Notisha Massaquoi (MSW 1997) has been an enthusiastic advocate for advancements in Black women’s healthcare globally for more than 30 years. Many know her as the long-time Executive Director of Women’s Health in Women’s Hands Community Health Centre in Toronto Canada. Her early career in social services helped establish several organizations and programs which served the newly emerging African Communities in Canada, such as Africans in Partnership Against AIDS, The African Resource and Communications Centre and Harambe Centres Canada. Notisha currently serves as the Co-Chair of the Toronto Police Services Board Anti-Racism Advisory Panel and is a Board Trustee for the Centre for Addiction and Mental Health. She has also inspired many youth and students (including those at FIFSW) as both a teacher and mentor. Notisha is currently a Provost’s Postdoctoral Fellow at FIFSW.
Tanya Sharpe joined the Factor-Inwentash Faculty in July 2018 after serving as an Associate Professor at the University of Maryland, Baltimore School of Social Work for 11 years. She received her Ph.D. in Social Work from Boston College. Tanya is a community-based researcher who is passionately committed to the development of culturally responsive approaches and sustainable opportunities allowing Black communities to thrive in the face of homicide violence. Her research examines sociocultural factors that influence the coping strategies of Black family members and friends of homicide victims. She has developed culturally appropriate interventions and best practices designed to assist African-American survivors of homicide victims in the management of their grief and bereavement. Her comprehensive Model of Coping for African-American Survivors of Homicide Victims has informed the development of a psychosocial educational intervention (Sharpe, Iwamoto, Massey & Michalopoulos, 2018), and a tool of measurement designed to assess the needs and coping strategies of African-American survivors of homicide victims. Tanya currently holds the Endowed Chair in Social Work in the Global Community and is the founder and director of the Centre of Research and Innovation for Black Survivors of Homicide Victims (The CRIB).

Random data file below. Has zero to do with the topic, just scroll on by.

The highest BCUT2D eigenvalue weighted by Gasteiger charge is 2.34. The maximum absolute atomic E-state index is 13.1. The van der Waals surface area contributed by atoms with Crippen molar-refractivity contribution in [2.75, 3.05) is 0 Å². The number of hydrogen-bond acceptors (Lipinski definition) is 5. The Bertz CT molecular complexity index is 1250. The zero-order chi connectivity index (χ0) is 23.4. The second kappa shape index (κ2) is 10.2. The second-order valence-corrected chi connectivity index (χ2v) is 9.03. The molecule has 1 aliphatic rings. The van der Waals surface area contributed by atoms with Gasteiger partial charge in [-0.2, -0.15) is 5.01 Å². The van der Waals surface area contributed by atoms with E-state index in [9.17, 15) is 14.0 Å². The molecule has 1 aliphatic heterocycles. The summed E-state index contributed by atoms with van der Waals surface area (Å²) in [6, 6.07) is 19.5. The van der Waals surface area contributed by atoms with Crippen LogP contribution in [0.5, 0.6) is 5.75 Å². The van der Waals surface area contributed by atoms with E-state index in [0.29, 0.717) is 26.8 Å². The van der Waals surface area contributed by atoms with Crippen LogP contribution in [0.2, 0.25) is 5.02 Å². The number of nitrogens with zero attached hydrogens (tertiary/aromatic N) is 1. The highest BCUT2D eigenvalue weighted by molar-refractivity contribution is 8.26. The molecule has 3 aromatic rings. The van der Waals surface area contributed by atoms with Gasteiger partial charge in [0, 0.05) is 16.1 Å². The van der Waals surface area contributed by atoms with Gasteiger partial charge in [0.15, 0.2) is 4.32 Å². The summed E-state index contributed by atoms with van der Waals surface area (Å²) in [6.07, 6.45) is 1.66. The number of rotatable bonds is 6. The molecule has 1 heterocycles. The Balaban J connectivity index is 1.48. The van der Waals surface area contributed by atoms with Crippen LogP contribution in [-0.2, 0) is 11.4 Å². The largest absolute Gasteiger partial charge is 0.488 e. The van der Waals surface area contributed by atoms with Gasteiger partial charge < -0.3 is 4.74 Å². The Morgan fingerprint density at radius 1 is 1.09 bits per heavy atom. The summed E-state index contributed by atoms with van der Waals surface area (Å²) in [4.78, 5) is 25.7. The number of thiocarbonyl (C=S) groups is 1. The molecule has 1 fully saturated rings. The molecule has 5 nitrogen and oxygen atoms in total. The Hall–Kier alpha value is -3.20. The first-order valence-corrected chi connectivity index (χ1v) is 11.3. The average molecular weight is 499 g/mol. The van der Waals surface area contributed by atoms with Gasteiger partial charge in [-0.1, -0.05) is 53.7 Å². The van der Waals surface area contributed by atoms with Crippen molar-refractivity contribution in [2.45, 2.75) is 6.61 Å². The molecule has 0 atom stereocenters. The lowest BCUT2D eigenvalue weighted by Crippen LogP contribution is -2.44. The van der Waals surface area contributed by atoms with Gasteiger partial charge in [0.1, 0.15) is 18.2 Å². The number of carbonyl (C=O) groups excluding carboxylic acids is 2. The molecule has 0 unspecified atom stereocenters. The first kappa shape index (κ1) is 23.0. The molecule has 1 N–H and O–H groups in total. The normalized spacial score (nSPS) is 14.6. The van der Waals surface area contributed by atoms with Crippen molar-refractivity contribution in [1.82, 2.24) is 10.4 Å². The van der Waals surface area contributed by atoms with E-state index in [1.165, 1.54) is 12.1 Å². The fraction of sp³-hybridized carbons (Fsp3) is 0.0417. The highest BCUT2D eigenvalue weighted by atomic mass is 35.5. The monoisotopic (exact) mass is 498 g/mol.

Moderator: Dexter Voisin
Dexter Voisin is the Dean of the University of Toronto’s Factor-Inwentash Faculty of Social Work, where he holds the Sandra Rotman Chair in Social Work. Prior to his appointment at U of T, he was Professor at the School of Social Service Administration at the University of Chicago for two decades. During this time, he was a Faculty affiliate at both the Center for the Study of Race, Culture, and Politics and the Center for Health and the Social Sciences. He was also the Director of the STI/HIV Intervention Network (SHINE) and Co-Director of the Chicago Center for HIV Elimination (CCHE). Dexter’s scholarship examines the impact of structural, neighborhood and police violence on the life chances and behavioral trajectories of urban youth and the protective factors that protect youth in the presence of such adversities. His research demonstrates that exposure to structural and neighborhood violence is correlated with youth mental health problems, school failure, negative peer networks, and high rates of HIV-related risk behaviors. His latest project is a book entitled America the Beautiful and Violent: Black Youth and Neighborhood Trauma in Chicago, which was published by Columbia University Press in August 2019.
Dexter recently published a piece on the constellation of restraints on Black life for Zócalo Public Square. We invite you to read it here.